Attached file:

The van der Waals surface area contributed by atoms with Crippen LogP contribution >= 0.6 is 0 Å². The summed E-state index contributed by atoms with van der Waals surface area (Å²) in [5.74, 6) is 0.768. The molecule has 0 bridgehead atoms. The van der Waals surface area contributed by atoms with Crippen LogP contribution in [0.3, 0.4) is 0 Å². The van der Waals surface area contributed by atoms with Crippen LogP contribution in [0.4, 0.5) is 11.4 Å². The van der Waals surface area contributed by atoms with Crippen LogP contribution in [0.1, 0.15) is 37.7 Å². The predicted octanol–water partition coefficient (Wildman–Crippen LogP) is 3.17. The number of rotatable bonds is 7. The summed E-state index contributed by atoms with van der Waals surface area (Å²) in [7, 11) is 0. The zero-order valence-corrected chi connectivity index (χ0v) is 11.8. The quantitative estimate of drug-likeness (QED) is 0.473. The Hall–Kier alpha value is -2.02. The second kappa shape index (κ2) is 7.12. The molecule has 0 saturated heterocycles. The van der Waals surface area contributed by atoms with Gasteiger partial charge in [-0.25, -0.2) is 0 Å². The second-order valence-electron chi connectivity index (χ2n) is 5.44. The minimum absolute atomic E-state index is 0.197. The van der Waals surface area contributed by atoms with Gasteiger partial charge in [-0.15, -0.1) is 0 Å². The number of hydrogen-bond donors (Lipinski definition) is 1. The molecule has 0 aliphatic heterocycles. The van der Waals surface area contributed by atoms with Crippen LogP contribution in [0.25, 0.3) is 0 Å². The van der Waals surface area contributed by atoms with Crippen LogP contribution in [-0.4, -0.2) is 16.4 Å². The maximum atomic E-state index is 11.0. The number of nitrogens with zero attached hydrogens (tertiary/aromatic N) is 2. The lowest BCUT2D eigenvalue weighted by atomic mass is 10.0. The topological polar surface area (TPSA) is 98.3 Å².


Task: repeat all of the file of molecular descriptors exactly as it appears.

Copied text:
The van der Waals surface area contributed by atoms with Crippen LogP contribution >= 0.6 is 0 Å². The summed E-state index contributed by atoms with van der Waals surface area (Å²) in [5.74, 6) is 0.768. The molecule has 0 bridgehead atoms. The van der Waals surface area contributed by atoms with Crippen LogP contribution in [0.3, 0.4) is 0 Å². The van der Waals surface area contributed by atoms with Crippen LogP contribution in [0.4, 0.5) is 11.4 Å². The van der Waals surface area contributed by atoms with Crippen LogP contribution in [0.1, 0.15) is 37.7 Å². The predicted octanol–water partition coefficient (Wildman–Crippen LogP) is 3.17. The number of rotatable bonds is 7. The summed E-state index contributed by atoms with van der Waals surface area (Å²) in [7, 11) is 0. The zero-order valence-corrected chi connectivity index (χ0v) is 11.8. The quantitative estimate of drug-likeness (QED) is 0.473. The Hall–Kier alpha value is -2.02. The second kappa shape index (κ2) is 7.12. The molecule has 0 saturated heterocycles. The van der Waals surface area contributed by atoms with Gasteiger partial charge in [-0.25, -0.2) is 0 Å². The second-order valence-electron chi connectivity index (χ2n) is 5.44. The minimum absolute atomic E-state index is 0.197. The van der Waals surface area contributed by atoms with Gasteiger partial charge in [-0.15, -0.1) is 0 Å². The number of hydrogen-bond donors (Lipinski definition) is 1. The molecule has 0 aliphatic heterocycles. The van der Waals surface area contributed by atoms with Crippen LogP contribution in [0.25, 0.3) is 0 Å². The van der Waals surface area contributed by atoms with Crippen LogP contribution in [-0.4, -0.2) is 16.4 Å². The maximum atomic E-state index is 11.0. The number of nitrogens with zero attached hydrogens (tertiary/aromatic N) is 2. The lowest BCUT2D eigenvalue weighted by atomic mass is 10.0. The topological polar surface area (TPSA) is 98.3 Å².